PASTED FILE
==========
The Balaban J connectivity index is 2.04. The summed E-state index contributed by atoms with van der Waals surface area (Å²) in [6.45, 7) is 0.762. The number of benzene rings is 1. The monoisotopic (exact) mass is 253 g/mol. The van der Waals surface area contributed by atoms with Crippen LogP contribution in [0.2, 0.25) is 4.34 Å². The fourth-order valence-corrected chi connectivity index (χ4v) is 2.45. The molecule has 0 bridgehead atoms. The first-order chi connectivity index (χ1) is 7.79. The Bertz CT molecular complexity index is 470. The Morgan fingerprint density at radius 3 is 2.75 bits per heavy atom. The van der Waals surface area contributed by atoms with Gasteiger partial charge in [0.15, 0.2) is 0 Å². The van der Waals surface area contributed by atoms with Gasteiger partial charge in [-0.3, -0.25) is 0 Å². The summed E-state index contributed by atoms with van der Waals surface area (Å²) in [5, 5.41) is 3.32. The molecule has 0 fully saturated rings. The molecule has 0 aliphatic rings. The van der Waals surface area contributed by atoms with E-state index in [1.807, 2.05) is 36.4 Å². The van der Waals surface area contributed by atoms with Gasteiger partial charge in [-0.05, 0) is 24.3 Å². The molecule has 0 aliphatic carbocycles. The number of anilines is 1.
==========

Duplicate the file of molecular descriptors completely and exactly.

The Balaban J connectivity index is 2.04. The summed E-state index contributed by atoms with van der Waals surface area (Å²) in [6.45, 7) is 0.762. The number of benzene rings is 1. The monoisotopic (exact) mass is 253 g/mol. The van der Waals surface area contributed by atoms with Crippen LogP contribution in [0.2, 0.25) is 4.34 Å². The fourth-order valence-corrected chi connectivity index (χ4v) is 2.45. The molecule has 0 bridgehead atoms. The first-order chi connectivity index (χ1) is 7.79. The Bertz CT molecular complexity index is 470. The Morgan fingerprint density at radius 3 is 2.75 bits per heavy atom. The van der Waals surface area contributed by atoms with Gasteiger partial charge in [0.15, 0.2) is 0 Å². The van der Waals surface area contributed by atoms with Gasteiger partial charge in [-0.3, -0.25) is 0 Å². The summed E-state index contributed by atoms with van der Waals surface area (Å²) in [5, 5.41) is 3.32. The molecule has 0 fully saturated rings. The molecule has 0 aliphatic rings. The van der Waals surface area contributed by atoms with E-state index in [1.807, 2.05) is 36.4 Å². The van der Waals surface area contributed by atoms with Gasteiger partial charge in [-0.05, 0) is 24.3 Å². The molecule has 0 aliphatic carbocycles. The number of anilines is 1.